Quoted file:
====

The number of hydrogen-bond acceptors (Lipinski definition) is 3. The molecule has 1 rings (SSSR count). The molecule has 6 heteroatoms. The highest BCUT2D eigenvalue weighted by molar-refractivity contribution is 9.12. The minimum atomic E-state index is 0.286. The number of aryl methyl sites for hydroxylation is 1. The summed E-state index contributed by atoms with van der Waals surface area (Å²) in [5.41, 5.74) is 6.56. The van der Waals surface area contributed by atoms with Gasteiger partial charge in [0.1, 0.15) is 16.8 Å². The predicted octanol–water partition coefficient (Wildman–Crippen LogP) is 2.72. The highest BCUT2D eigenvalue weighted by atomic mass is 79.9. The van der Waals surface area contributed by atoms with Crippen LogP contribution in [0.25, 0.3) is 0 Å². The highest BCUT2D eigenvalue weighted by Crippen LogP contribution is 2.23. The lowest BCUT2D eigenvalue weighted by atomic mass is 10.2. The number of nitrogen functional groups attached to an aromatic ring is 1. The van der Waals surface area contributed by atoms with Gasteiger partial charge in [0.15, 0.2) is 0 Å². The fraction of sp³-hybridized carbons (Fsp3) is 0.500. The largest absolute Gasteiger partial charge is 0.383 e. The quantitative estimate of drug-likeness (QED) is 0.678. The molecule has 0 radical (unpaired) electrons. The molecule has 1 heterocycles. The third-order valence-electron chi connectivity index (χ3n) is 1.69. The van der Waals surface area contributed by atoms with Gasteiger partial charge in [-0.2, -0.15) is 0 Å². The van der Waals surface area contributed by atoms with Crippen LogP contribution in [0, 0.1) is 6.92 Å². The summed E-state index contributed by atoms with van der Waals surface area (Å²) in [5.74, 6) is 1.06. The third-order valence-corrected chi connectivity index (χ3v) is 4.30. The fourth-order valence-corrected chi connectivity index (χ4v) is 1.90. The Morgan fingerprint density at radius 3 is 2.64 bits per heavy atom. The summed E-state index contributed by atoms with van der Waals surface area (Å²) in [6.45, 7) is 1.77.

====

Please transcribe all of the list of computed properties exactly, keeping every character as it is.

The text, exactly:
The number of hydrogen-bond acceptors (Lipinski definition) is 3. The molecule has 1 rings (SSSR count). The molecule has 6 heteroatoms. The highest BCUT2D eigenvalue weighted by molar-refractivity contribution is 9.12. The minimum atomic E-state index is 0.286. The number of aryl methyl sites for hydroxylation is 1. The summed E-state index contributed by atoms with van der Waals surface area (Å²) in [5.41, 5.74) is 6.56. The van der Waals surface area contributed by atoms with Gasteiger partial charge in [0.1, 0.15) is 16.8 Å². The predicted octanol–water partition coefficient (Wildman–Crippen LogP) is 2.72. The highest BCUT2D eigenvalue weighted by atomic mass is 79.9. The van der Waals surface area contributed by atoms with Crippen LogP contribution in [0.25, 0.3) is 0 Å². The highest BCUT2D eigenvalue weighted by Crippen LogP contribution is 2.23. The lowest BCUT2D eigenvalue weighted by atomic mass is 10.2. The number of nitrogen functional groups attached to an aromatic ring is 1. The van der Waals surface area contributed by atoms with Gasteiger partial charge in [0.15, 0.2) is 0 Å². The fraction of sp³-hybridized carbons (Fsp3) is 0.500. The largest absolute Gasteiger partial charge is 0.383 e. The quantitative estimate of drug-likeness (QED) is 0.678. The molecule has 0 radical (unpaired) electrons. The molecule has 1 heterocycles. The third-order valence-electron chi connectivity index (χ3n) is 1.69. The van der Waals surface area contributed by atoms with Gasteiger partial charge in [-0.2, -0.15) is 0 Å². The van der Waals surface area contributed by atoms with Crippen LogP contribution in [0, 0.1) is 6.92 Å². The summed E-state index contributed by atoms with van der Waals surface area (Å²) in [5.74, 6) is 1.06. The third-order valence-corrected chi connectivity index (χ3v) is 4.30. The fourth-order valence-corrected chi connectivity index (χ4v) is 1.90. The Morgan fingerprint density at radius 3 is 2.64 bits per heavy atom. The summed E-state index contributed by atoms with van der Waals surface area (Å²) in [6.45, 7) is 1.77.